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It is no wonder that, according to a Gallup Poll conducted in early October, a record-low 14% of Americans thought that the country was headed in the right direction, down from 30% in September. That’s the biggest single-month drop in the poll since the shutdown of 1990. Some 78% think the country is on the wrong track.
Some readers will, of course, ask what this expose about the political future has to do with investments. It has nothing to do with what the stock market will do tomorrow, the day after tomorrow, or in the next three months. But it has a lot to do with the future of the US (and other Western democracies where socio-political conditions are hardly any better).
I have written about the consequences of a dysfunctional political system elsewhere. In May 2011 I explained how expansionary monetary policies had favoured what Joseph Stiglitz called ‘the elite’ at the expense of ordinary people by increasing the wealth and income of the ‘one percent’ far more than that of the majority of the American people.
I also quoted at the time Alexander Fraser Tytler (1747-1813), who opined as follows: ‘A democracy cannot exist as a permanent form of government. It can only exist until voters discover that they can vote themselves largesse from the Public Treasury. From that moment on, the majority always votes for the candidates promising the most benefits from the Public Treasury with the result that a democracy always collapses over loose fiscal policy, always followed by dictatorship‘.
Later, Alexis de Tocqueville observed: ‘The American Republic will endure until the day Congress discovers that it can bribe the public with the public’s money.‘
To be fair to Mr. Obama, the government debt under his administration has expanded at a much slower pace in percentage terms than under the Reagan administration and the two Bush geniuses. In fact, as much as I hate to say this, Mr. Obama has been (or has been forced to be) a fiscal conservative.
However, what 18th and 19th century economists and social observers failed to observe is that democracies can also collapse over loose monetary policies. And in this respect, under the Obama administration, the Fed’s balance sheet has exploded. John Maynard Keynes got it 100% right when he wrote:
‘By a continuing process of inflation, Governments can confiscate, secretly and unobserved, an important part of the wealth of their citizens. By this method they not only confiscate, but they confiscate arbitrarily; and, while the process impoverishes many, it actually enriches some…
‘Those to whom the system brings windfalls…become ‘profiteers’ who are the object of the hatred… The process of wealth getting degenerates into a gamble and a lottery… Lenin was certainly right. There is no subtler, no surer means of overturning the existing basis of society than to debauch the currency. The process engages all the hidden forces of economic law on the side of destruction, and does it in a manner which not one man in a million is able to diagnose.’
The Fed takes great pride in the fact that US household wealth has now exceeded the 2007 high. However, I was pleasantly surprised when I recently attended a presentation by Larry Lindsey, at my friend Gary Bahre’s New Hampshire estate. He unmistakably showed, based on the Fed’s own Survey of Consumer Finance and Flow of Funds, that the recovery in household wealth has been extremely uneven.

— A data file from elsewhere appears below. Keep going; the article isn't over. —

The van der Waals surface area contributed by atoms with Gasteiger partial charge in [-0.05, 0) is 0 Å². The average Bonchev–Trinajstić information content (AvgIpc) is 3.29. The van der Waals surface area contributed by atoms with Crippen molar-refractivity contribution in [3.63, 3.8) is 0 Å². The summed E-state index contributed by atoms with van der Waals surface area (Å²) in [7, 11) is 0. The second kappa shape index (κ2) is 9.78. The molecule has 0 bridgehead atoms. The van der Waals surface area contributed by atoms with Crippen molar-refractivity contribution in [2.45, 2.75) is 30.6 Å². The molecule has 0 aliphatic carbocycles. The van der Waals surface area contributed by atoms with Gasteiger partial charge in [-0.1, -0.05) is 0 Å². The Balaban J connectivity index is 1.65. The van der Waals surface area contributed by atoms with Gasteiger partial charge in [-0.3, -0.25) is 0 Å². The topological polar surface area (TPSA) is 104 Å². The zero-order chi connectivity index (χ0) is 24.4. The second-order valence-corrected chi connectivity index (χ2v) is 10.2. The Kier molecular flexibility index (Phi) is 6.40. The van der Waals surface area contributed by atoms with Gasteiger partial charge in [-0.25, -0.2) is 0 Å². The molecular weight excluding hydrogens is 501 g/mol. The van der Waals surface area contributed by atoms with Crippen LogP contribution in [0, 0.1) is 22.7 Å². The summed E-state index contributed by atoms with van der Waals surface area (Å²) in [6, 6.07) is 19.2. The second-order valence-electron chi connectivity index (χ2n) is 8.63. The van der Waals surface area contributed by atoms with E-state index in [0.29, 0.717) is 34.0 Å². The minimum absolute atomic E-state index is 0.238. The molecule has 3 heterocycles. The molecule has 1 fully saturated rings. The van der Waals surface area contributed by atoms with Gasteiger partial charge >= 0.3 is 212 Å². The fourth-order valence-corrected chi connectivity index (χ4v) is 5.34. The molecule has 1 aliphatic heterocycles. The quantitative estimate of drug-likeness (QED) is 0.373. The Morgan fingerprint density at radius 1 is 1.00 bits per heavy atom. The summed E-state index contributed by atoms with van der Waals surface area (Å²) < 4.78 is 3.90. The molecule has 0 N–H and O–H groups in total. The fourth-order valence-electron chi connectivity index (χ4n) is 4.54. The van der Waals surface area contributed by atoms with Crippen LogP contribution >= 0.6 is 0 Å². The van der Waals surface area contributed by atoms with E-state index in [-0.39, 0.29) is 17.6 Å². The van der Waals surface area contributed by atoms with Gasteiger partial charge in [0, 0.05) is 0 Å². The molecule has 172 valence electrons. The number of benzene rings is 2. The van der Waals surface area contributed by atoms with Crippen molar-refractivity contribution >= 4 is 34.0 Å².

Readers should focus on the last column of Table 1, which depicts the change in household wealth between 2007 and 2013 by wealth percentile. As can be seen, the bottom 50% of the population is still down more than 40% in terms of their ‘wealth’ from the 2007 high. (Lindsey is a rather level-headed former Member of the Board of the Governors of the Federal Reserve System, in which capacity he served between 1991 and 1997.)
Besides the uneven recovery of household wealth among different wealth groups, a closer look at consumer credit, which is now at a record level, is also revealing. Furthermore, consumer credit as a percentage of disposable personal income is almost at the pre-crisis high.
But what I found most interesting is how different income and wealth groups adjusted their outstanding total debt (including consumer credit, mortgage debt, etc.) following the crisis.
Larry Lindsey showed us a table – again based on the Fed’s own Survey of Consumer Finance and Flow of Funds data – which depicts total debt increases and decreases (in US$ billions) among these different income and wealth groups.
I find it remarkable that the lower 40% of income recipients and the lower 50% of wealth owners actually increased their debts meaningfully post-2007. In other words, approximately 50% of Americans in the lower income and wealth groups who are both voters and consumers would seem to be more indebted than ever. A fair assumption is also that these people form the majority of the government’s social benefits recipients.
Now, since these lower income and wealth groups increased their debts post-2007 and enjoyed higher social benefits, they were also to some extent supporting the economy and corporate profits. But what about the future?
Entitlements are unlikely to expand much further as a percentage of GDP, and these lower-income recipients’ higher debts are likely to become a headwind for consumer spending. Simply put, in my opinion, it is most unlikely that US economic growth will surprise on the upside in the next few years.
It is more likely there will be negative surprises.
for The Daily Reckoning Australia
Publisher’s Note: Household Wealth Leans Over an Uneven Recovery originally appeared in the Daily Reckoning USA.